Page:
Who doesn't remember the feelings of loss that come from watching a moving truck, loaded with family belongings, pull away from the curb, turning a place that was once home into an empty shell?
The meaning of home--as a safe haven, a connection to the past and a place of new beginnings--is the subject of "Nesting: Tales of Love, Life and Real Estate," by Good Housekeeping columnist Lois Wyse (Simon & Schuster, $19.95).
Written in the tradition of Wyse's previous books ("Women Make the Best Friends," "Funny You Don't Look Like a Grandmother"), "Nesting" is a collection of short stories, poems and essays in which a diverse cast of characters muses about the practical dramas of houses.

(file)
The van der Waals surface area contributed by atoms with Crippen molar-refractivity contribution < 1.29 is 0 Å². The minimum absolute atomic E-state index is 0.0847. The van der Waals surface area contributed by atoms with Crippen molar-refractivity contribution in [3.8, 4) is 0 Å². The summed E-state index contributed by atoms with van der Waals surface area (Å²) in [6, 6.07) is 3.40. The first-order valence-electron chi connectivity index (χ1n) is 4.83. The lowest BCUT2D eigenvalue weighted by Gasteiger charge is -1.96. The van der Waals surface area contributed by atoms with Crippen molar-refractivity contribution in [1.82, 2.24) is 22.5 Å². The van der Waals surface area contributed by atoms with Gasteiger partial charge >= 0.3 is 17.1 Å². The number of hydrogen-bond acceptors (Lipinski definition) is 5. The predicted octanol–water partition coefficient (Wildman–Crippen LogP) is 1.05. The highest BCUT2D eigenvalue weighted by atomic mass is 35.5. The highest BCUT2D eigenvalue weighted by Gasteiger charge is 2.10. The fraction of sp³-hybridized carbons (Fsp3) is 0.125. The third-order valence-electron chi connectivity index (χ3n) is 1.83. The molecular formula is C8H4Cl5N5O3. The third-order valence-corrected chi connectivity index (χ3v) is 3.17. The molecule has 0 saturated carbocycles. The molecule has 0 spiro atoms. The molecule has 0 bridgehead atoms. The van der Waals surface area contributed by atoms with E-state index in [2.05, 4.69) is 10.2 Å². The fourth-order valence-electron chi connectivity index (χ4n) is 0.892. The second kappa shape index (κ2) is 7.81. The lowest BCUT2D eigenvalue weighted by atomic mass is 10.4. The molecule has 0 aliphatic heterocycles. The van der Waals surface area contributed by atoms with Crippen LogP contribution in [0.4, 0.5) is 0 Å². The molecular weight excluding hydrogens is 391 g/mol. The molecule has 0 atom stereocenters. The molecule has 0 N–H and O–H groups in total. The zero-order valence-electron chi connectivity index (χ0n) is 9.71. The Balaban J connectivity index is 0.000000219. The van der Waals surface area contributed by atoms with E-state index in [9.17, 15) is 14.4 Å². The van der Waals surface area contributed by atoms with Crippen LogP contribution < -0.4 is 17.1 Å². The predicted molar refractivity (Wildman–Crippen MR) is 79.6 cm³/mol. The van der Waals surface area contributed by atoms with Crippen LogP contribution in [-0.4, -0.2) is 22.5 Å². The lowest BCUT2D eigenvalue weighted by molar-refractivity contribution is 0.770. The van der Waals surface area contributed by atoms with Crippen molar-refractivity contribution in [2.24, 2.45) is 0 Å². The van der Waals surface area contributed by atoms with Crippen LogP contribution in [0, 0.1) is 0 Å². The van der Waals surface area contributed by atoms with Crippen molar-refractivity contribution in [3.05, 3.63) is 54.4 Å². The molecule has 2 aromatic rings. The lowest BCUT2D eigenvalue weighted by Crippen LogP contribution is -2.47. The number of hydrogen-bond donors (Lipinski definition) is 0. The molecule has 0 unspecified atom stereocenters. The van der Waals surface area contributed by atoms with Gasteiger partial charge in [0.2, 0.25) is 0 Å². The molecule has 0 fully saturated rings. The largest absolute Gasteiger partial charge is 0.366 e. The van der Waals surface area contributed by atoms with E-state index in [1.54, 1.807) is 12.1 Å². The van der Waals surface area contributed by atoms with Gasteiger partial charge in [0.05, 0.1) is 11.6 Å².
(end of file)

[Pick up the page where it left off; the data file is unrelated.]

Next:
A closet conjures up the image of a first prom dress, and backstairs stir up memories of being punished as a child with "timeouts." A parlor recalls afternoons spent with a sweet grandmother, and a graffiti-covered shelf brings to mind wild pajama parties.